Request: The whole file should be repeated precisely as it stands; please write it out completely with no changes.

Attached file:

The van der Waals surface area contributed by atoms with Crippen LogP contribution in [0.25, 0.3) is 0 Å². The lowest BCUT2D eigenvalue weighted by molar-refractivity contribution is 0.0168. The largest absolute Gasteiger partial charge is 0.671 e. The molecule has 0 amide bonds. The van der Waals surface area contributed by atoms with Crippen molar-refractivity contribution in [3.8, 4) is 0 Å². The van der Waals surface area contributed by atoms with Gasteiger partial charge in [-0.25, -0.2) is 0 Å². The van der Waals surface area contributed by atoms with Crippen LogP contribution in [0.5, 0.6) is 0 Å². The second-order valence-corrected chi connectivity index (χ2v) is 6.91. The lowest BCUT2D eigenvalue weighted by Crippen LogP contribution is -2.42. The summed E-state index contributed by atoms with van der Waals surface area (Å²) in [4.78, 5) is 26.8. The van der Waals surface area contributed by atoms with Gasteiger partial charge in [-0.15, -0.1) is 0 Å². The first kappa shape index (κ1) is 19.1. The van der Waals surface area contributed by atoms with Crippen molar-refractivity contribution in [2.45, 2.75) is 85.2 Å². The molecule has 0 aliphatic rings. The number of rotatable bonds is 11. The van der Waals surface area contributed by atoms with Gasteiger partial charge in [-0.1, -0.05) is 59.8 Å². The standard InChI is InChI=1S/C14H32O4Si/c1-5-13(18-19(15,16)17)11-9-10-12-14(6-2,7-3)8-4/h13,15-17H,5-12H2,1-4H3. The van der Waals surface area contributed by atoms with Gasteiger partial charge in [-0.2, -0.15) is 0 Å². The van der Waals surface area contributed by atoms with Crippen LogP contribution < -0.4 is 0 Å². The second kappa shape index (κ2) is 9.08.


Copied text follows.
The van der Waals surface area contributed by atoms with Crippen LogP contribution in [0.25, 0.3) is 0 Å². The lowest BCUT2D eigenvalue weighted by molar-refractivity contribution is 0.0168. The largest absolute Gasteiger partial charge is 0.671 e. The molecule has 0 amide bonds. The van der Waals surface area contributed by atoms with Crippen molar-refractivity contribution in [3.8, 4) is 0 Å². The van der Waals surface area contributed by atoms with Gasteiger partial charge in [-0.25, -0.2) is 0 Å². The van der Waals surface area contributed by atoms with Crippen LogP contribution in [0.5, 0.6) is 0 Å². The second-order valence-corrected chi connectivity index (χ2v) is 6.91. The lowest BCUT2D eigenvalue weighted by Crippen LogP contribution is -2.42. The summed E-state index contributed by atoms with van der Waals surface area (Å²) in [4.78, 5) is 26.8. The van der Waals surface area contributed by atoms with Gasteiger partial charge in [-0.15, -0.1) is 0 Å². The first kappa shape index (κ1) is 19.1. The van der Waals surface area contributed by atoms with Crippen molar-refractivity contribution in [2.45, 2.75) is 85.2 Å². The molecule has 0 aliphatic rings. The number of rotatable bonds is 11. The van der Waals surface area contributed by atoms with Gasteiger partial charge in [-0.1, -0.05) is 59.8 Å². The standard InChI is InChI=1S/C14H32O4Si/c1-5-13(18-19(15,16)17)11-9-10-12-14(6-2,7-3)8-4/h13,15-17H,5-12H2,1-4H3. The van der Waals surface area contributed by atoms with Gasteiger partial charge in [-0.2, -0.15) is 0 Å². The van der Waals surface area contributed by atoms with Crippen LogP contribution < -0.4 is 0 Å². The second kappa shape index (κ2) is 9.08.